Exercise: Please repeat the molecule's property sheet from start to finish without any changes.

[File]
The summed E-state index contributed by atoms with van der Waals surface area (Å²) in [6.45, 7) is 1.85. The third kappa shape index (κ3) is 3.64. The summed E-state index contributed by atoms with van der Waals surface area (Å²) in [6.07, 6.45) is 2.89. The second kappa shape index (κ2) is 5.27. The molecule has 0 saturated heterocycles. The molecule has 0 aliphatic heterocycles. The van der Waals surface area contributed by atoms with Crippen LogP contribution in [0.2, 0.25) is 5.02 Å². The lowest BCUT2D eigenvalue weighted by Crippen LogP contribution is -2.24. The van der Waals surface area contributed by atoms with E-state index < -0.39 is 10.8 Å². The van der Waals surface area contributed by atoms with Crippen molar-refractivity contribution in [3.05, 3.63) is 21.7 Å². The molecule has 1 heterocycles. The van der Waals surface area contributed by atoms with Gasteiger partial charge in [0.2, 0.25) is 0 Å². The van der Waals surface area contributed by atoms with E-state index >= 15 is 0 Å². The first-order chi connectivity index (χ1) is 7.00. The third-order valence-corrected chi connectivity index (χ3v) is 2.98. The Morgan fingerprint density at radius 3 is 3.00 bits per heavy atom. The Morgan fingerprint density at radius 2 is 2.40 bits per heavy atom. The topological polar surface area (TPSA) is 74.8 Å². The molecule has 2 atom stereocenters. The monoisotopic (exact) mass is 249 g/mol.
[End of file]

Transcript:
The summed E-state index contributed by atoms with van der Waals surface area (Å²) in [6.45, 7) is 1.85. The third kappa shape index (κ3) is 3.64. The summed E-state index contributed by atoms with van der Waals surface area (Å²) in [6.07, 6.45) is 2.89. The second kappa shape index (κ2) is 5.27. The molecule has 0 saturated heterocycles. The molecule has 0 aliphatic heterocycles. The van der Waals surface area contributed by atoms with Crippen LogP contribution in [0.2, 0.25) is 5.02 Å². The lowest BCUT2D eigenvalue weighted by Crippen LogP contribution is -2.24. The van der Waals surface area contributed by atoms with E-state index < -0.39 is 10.8 Å². The van der Waals surface area contributed by atoms with Crippen molar-refractivity contribution in [3.05, 3.63) is 21.7 Å². The molecule has 1 heterocycles. The van der Waals surface area contributed by atoms with Gasteiger partial charge in [0.2, 0.25) is 0 Å². The van der Waals surface area contributed by atoms with E-state index >= 15 is 0 Å². The first-order chi connectivity index (χ1) is 7.00. The third-order valence-corrected chi connectivity index (χ3v) is 2.98. The Morgan fingerprint density at radius 3 is 3.00 bits per heavy atom. The Morgan fingerprint density at radius 2 is 2.40 bits per heavy atom. The topological polar surface area (TPSA) is 74.8 Å². The molecule has 2 atom stereocenters. The monoisotopic (exact) mass is 249 g/mol.